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Notre Dame Football: How Brandon Wimbush Compares to Kizer, Golson, Rees, Clausen, Quinn and Holiday

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A statistical look at how the other quarterbacks with Wimbush’s experience measure up to the Irish’s current QB.

NCAA Football: Southern California at Notre Dame Matt Cashore-USA TODAY Sports

If there’s one number we all seem to associate with Notre Dame Fighting Irish quarterback Brandon Wimbush, it’s 49.5.

Wimbush, a rising senior, completed less than half of his passes for the Irish in 2017. When I think of that statistic, this one play — above all others — comes to mind:

The Irish are in the midst of being depantsed by the Miami-Florida Hurricanes, and Wimbush looks like he forgot how to throw.

I began to wonder why I remembered every bad throw, instead of bullets like this:

If this sounds familiar, it may not surprise you that there are both physiological and psychological reasons for why you and I both remember what went wrong more vividly than what went right.

Roy F. Baumeister, a Florida State social psychology professor, wrote in “Bad is Stronger Than Good,” that “Bad emotions, bad parents and bad feedback have more impact than good ones. Bad impressions and bad stereotypes are quicker to form and more resistant to disconfirmation than good ones.”

This is our evolution. Our ancestors persevered because “survival requires urgent attention to possible bad outcomes but less urgent with regard to good ones.”

This is why I like to look at data. Statistics have no bias, although when I interpret the information I, knowingly or unknowingly, do so from a specific point of view.

So here’s my theory: Brandon Wimbush is arguably running a more productive offense than any other Irish quarterback this century with Wimbush’s same experience.

I’ve charted the first 735 snaps of the only seven Irish quarterbacks who have taken at least that many snaps since 2001: Wimbush, DeShone Kizer, Everett Golson, Tommy Rees, Jimmy Clausen, Brady Quinn and Carlyle Holiday. (Why 735? That’s how many Wimbush has so far.)

Here’s the data. Let me know your conclusions in the comments.

OVERALL OFFENSIVE PROWESS

Notre Dame Offensive Rankings

Year Quarterback(s) Rushing Offense Rank Passing Offense Rank Total Offense Rank Offensive S&P+ Rank
Year Quarterback(s) Rushing Offense Rank Passing Offense Rank Total Offense Rank Offensive S&P+ Rank
2000 Battle, Godsey, Lovecchio 213.55 15 132.18 109 345.73 76 n/a n/a
2001 LoVecchio, Holiday 188.18 30 101.55 114 289.73 110 n/a n/a
2002 Holiday, Dillingham 139.38 68 174.15 91 313.54 108 n/a n/a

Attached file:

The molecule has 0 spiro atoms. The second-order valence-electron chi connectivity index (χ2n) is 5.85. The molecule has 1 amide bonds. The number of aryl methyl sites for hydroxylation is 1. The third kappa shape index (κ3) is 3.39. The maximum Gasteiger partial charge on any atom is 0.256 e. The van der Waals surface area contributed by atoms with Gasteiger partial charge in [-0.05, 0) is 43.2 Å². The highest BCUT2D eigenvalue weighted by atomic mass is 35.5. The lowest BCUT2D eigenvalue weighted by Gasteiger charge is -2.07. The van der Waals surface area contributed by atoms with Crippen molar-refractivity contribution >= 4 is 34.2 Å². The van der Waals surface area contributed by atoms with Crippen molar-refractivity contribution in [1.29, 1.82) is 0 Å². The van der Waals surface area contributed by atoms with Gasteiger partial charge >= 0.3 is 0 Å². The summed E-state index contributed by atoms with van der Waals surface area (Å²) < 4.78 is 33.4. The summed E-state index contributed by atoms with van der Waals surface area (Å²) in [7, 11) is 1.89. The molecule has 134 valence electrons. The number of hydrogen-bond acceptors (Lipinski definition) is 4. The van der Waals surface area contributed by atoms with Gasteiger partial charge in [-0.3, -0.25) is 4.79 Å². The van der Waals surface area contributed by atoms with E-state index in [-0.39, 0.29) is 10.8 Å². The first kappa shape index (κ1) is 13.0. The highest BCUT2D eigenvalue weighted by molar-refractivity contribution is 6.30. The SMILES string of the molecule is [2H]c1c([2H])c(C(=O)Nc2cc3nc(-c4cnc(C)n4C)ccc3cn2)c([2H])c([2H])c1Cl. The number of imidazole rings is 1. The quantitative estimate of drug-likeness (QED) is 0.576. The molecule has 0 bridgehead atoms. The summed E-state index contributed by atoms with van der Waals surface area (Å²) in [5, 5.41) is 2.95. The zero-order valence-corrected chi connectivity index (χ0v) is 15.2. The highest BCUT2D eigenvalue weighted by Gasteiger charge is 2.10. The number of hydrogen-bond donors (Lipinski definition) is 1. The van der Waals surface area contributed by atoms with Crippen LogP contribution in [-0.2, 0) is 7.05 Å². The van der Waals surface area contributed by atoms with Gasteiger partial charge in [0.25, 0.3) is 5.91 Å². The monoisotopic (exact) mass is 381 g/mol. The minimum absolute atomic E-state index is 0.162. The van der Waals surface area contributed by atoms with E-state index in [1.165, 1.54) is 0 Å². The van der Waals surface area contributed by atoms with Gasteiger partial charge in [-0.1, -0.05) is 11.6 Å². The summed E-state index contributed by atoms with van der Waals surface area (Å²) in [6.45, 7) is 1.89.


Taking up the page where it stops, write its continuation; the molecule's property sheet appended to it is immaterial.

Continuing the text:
2003 Quinn, Holiday 157.25 56 179.08 92 336.33 90 n/a n/a
2004 Quinn, Dillingham 127.42 85 218.08 54 345.5 81 n/a n/a
2007 Clausen, Sharpley, Jones 75.25 115 167 110 242.25 119 15.8 117
2008 Clausen, Sharpley 109.69 100 245.38 34 355.08 65 23.2 83
2010 Crist, Rees, Montana 126.62 92 253.08 34 379.69 61 35.6 16
2011 Rees, Hendrix, Crist 160.38 54 252.62 40 413 35 36.3 14
2012 Golson, Rees 189.38 38 222.77 71 412.15 54 35.2 21
2014 Golson, Zaire 159.5 68 285.5 18 444.9 32 36.8 21
2015 Zaire, Kizer, Wimbush 207.6 28 258.8 35 466.4 27 41.2 11
2016 Kizer, Zaire 163.3 80 254.3 48 417.6 62 34.4 36
2017 Wimbush, Book 269.3 7 178.9 102 448.2 27 33.6 24
2018 Wimbush, Book 194.8 47 246 59 441.7 45 34.8 32

PLAY SELECTION

Run/Pass Under Select ND Quarterbacks (First 735 Snaps)

Quarterback Run Pass Run/pass mix Run yards Pass yards Total Comp Comp % Yds per comp Yds per att
Quarterback Run Pass Run/pass mix Run yards Pass yards Total Comp Comp % Yds per comp Yds per att
HOLIDAY 539 196 73/27 2230 1106 3336 99 50.51% 11.2 5.6
QUINN 381 354 52/48 1675 1942 3617 170 48.02% 11.4 5.5
CLAUSEN 378 357 51/49 880 1986 2866 201 56.30% 9.9 5.6
REES 345 390 47/53 1745 2692 4437 249 63.85% 10.8 6.9
GOLSON 403 332 55/45 1982 2574 4556 197 59.34% 13.1 7.8
KIZER 396 339 54/46 2151 2904 5055 214 63.13% 13.6 8.6
WIMBUSH 455 280 62/38 3046 1887 4933 139 49.64% 13.6 6.7

While Wimbush’s completion percentage is only above Quinn’s among the selected quarterbacks, his yards per competition is just slightly better than Kizer’s for first overall.

We can point to Quinn as an example of someone who got markedly better after their first 735 snaps. On the flip side, what do Kizer’s next 735 snaps look like? Both Wimbush and Kizer are under the auspices of Coach Brian Kelly (although their offensive coordinators and quarterbacks coaches are different).

FIRST DOWNS

First Down Breakdown

Quarterback 1Ds 1Ds by pass 1Ds by QB run % of 1Ds accounted for % of 1D runs accounted for by QB
Quarterback 1Ds 1Ds by pass 1Ds by QB run % of 1Ds accounted for % of 1D runs accounted for by QB
HOLIDAY 160 51 40 56.9% 36.70%
QUINN 160 86 15 63.1% 20.27%
CLAUSEN 146 85 10 65.1% 16.39%
REES 215 131 5 63.3% 5.95%
GOLSON 222 121 25 65.8% 24.75%
KIZER 223 124 34 70.9% 34.34%
WIMBUSH 197 80 40 60.9% 34.19%

I’m uncertain this helps my theory, but it’s data to consider. Notre Dame, as a team, accumulated 197 first downs with Wimbush under center. That’s fourth highest among the seven quarterbacks studied. Wimbush — whether his arm or his legs — accounted for 61 percent of those first downs. That’s actually second-lowest.

If you look solely at runs by each quarterback that gained first downs as a percentage of total first down runs by Notre Dame, Wimbush is third, just behind Kizer.

TOUCHDOWNS

Touchdowns Among Select Notre Dame Quarterbacks (First 735 Snaps)